As I write this article, the presumed candidate for the Republican Party, Mitt Romney and President Obama squared off in speeches in Ohio. There was one shared theme in their remarks: both candidates addressed the sad state of the economy, as they well should. It is clear that the economy and jobs are the main issues in this battle for the presidency. In fact, they are practically, the only challenge.
The Bold Pursuit is pleased to present JWT's Journal, a column by John Wayne Tucker, former candidate for U.S. Congress (Missouri), Minister and Teacher.
Summary: This article explains the Arizona Law SB1070 and the conflict between Arizona and the federalgovernment regarding the enforcement of existing immigration laws. It also describes a history of State’s Rights and the nullification controversy that has concerned and continues to provoke the Republic. Once again, we are faced with the question of whether the federal government can force a state to comply with its laws when the state finds violation of its rights as a result of those laws.
This week, the Supreme Court began deliberating the Arizona Law SB1070. Basically, the United States Government has laws against illegal immigration. The Executive Branch which is charged with executing the laws refuses to enforce the law. Therefore, Arizona has said, if the Federal Government won’t enforce the law, the state will do it for them. As simple and reasonable as that sounds, it is not that easy in the real world of government and politics.
This approach is not considered reasonable and is very complex because:
- The states would not ratify the Constitution until they the guarantee of State’s Rights was preserved (in The Bill of Rights).
Millions watched (with awe, I would hope) as the President gave a speech on the White House lawn last week in which he decried the possibility that the Supreme Court might strike down all or part of his Health Care Bill (known to much of the country as Obamacare). The President chastised, with genuine anger, the very notion that a body of people who …”are not even elected officials of the people”… should have the audacity to overturn a bill that was duly passed by the Congress of the United States. This kind of angry sentiment and outright disrespect for the very work of the Supreme Court conjured up all sorts of images about the kind of president we have in Mr. Obama. This supposed Constitutional Law Professor and former Senator does not know about the separation of powers? Our president does not know that determining the constitutionality of laws passed by the Congress of the United States and by states themselves has been the single most important and consistent job and power of the Supreme Court since John Marshal instituted the power of Judicial Review in the issue of Marbury v Madison during the Thomas Jefferson presidency? Is it possible that our President does not know these things that he, the entire Congress and the government of each state in the union has declared that every high school student MUST know before graduation from high school?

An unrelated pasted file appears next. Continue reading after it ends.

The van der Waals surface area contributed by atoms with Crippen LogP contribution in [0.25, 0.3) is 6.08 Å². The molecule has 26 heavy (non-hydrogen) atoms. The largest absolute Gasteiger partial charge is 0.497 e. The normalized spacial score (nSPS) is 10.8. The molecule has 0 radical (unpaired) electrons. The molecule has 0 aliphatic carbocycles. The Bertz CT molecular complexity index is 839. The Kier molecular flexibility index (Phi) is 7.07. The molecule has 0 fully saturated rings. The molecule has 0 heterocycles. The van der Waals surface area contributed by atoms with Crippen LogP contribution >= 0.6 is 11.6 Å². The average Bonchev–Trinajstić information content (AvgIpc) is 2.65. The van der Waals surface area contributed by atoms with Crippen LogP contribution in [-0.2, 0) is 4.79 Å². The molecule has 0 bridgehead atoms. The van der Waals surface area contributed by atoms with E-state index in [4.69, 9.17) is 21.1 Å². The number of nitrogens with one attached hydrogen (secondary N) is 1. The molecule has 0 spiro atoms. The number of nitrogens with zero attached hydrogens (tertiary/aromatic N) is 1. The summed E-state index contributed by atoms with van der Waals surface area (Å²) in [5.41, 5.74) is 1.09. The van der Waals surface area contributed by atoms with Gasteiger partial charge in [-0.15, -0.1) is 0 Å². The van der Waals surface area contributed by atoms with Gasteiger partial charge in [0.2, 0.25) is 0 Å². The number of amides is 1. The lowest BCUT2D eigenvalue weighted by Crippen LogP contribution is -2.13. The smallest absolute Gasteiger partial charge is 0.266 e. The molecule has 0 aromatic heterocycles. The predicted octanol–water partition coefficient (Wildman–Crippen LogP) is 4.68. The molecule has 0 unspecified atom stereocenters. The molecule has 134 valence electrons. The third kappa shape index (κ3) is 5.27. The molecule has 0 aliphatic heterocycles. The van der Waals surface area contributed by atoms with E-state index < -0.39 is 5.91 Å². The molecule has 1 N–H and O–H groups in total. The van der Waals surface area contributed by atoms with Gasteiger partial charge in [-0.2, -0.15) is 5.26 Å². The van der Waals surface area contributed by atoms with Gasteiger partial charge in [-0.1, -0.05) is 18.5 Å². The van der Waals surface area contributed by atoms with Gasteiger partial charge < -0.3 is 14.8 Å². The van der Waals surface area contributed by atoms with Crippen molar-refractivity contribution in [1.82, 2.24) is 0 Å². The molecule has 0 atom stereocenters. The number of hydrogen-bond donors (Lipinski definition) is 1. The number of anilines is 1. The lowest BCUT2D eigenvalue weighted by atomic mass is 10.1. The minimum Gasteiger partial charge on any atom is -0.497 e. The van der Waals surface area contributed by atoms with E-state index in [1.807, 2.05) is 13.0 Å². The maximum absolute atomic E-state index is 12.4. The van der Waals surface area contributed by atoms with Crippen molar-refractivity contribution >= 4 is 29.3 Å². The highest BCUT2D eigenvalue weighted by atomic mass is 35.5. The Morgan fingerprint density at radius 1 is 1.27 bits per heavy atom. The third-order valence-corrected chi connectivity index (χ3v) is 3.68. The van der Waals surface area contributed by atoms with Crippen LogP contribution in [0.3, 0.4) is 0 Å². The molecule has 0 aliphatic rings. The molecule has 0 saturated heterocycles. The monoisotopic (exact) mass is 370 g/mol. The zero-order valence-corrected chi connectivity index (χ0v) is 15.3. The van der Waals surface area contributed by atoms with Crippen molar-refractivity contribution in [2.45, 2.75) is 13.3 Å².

At this point, the outrage over the discovery that members of Congress are not held accountable under the laws of insider trading has apparently given way to other issues. When this “perk” to being a member of Congress was first discovered, the protest was enough to warrant the United States Congress to take some action to clean up their act a little bit. After all, the public approval rating for members of Congress is at an all-time low (only 15%). So, the development of a “feel good” bill seemed the least they could do.
Why call The Stop Trading on Congressional Knowledge Act a “feel good” bill? Because it is one of those laws that addresses an issue that has people upset, but does not really have any teeth. An example of such a bill is that it is illegal to carry a concealed weapon while driving by a school in Missouri unless you carry a Missouri carry permit as opposed to another state’s permit. While this law appeases those who want more regulation on guns, it is apparent that such a law is almost unenforceable and does little real good.
It is with reserve and considerable trepidation that I approach this topic of great concern both for today’s issues as well as for the message it sends regarding the very nature of our Republic and the viability of our entire system of government. However, the issue of oil and energy is one of the most critical issues of our time.
There is a tax deduction issue known as depletion accounting whereby an industry such as oil, timber or mining can declare a sort of depreciation such as you might count the loss of value for the vehicles that you use in your business. The money you invested in vehicles, for example depreciates with time, therefore, you can declare that as lost value in calculating income taxes. However, in this case, it the depreciation is counted toward the reduction of your reserve product, such as oil from your well, ore from your mine or timber from your forest.